Stephen Hammer: Financing a Resilient Urban Future: World Bank Experience Financing Climate-Resilient Urban Infrastructure
Date and location: November 8, 12:20 p.m. in Hollis E. Cornell Auditorium, 132 Goldwin Smith Hall
Stephen Hammer serves as an advisor of global partnerships and strategy for the climate change team at the World Bank and leads on the bank’s engagement on climate change issues with the United Nations, the G7, the G20, and select other institutions. He formerly served as manager of climate policy for the World Bank Group (WBG), and before that, as a lead specialist on cities and climate change. Prior to joining the WBG in 2013, Hammer was a member of the graduate faculty at MIT and Columbia University, where he taught classes on energy systems, energy policy, benefit-cost analysis, and urban climate change issues. Hammer has served as an advisor to Mayor Bloomberg’s PlaNYC team; the Organization for Economic Cooperation and Development’s work on urban green growth; President Bush’s Commission on Environmental Quality; and the Chinese Ministry of Housing, Urban, and Rural Development, for which he developed and led training programs for more than 250 Chinese mayors on urban energy and climate issues. Hammer holds a Ph.D. from the London School of Economics, an M.P.P. from Harvard University, and a B.S. from the University of California–Davis.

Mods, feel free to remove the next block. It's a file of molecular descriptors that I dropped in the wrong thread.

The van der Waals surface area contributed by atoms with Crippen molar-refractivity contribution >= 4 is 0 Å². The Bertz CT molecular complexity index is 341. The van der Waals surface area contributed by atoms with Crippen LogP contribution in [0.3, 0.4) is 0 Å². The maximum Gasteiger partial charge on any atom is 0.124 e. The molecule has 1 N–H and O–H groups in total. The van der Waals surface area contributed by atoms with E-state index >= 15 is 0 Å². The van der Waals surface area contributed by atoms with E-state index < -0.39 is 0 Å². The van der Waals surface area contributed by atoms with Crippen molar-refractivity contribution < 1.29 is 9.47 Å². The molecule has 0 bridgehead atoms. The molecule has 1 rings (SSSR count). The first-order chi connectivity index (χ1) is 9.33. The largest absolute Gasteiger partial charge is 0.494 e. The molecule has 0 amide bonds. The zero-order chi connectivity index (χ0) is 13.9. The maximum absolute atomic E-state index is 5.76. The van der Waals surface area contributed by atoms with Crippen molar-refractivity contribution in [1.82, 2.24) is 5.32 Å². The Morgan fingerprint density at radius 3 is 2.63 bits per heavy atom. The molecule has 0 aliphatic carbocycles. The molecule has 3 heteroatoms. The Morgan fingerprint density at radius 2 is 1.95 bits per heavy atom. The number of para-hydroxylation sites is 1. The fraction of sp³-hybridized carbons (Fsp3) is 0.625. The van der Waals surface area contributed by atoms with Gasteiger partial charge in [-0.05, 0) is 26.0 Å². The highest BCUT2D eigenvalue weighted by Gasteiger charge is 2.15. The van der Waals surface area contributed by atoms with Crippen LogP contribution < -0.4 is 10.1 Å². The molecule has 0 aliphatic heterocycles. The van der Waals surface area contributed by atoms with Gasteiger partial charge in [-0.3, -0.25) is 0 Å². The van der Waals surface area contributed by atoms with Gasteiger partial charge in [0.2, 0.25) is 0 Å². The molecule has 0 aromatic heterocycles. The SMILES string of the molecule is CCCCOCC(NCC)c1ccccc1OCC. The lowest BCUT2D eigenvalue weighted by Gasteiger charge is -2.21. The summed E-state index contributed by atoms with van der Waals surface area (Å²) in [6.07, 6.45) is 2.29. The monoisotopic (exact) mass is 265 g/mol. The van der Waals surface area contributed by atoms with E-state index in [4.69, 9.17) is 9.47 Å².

As urbanization trends become more prominent globally, questions arise about how cities will develop physically, demographically, economically, and technologically. Each dimension has implications for the type and scale of infrastructure needed to facilitate —or manage —these changes. Climate change raises the ante on all of these issues. The cost of the direct physical impacts of climate change may be exceeded by the indirect economic losses suffered if essential infrastructure systems and supply chains are forced offline. In the Global South, the problem is even more complex because many cities already facing an infrastructure deficit must also grapple with the growing demand for infrastructure sufficient to accommodate their burgeoning populations. Where will the resources come from to pay for climate-related repairs or these new or replacement climate-resilient urban infrastructure systems? This talk will explore what funding and financing instruments may be available to local governments and infrastructure system operators in cities around the world.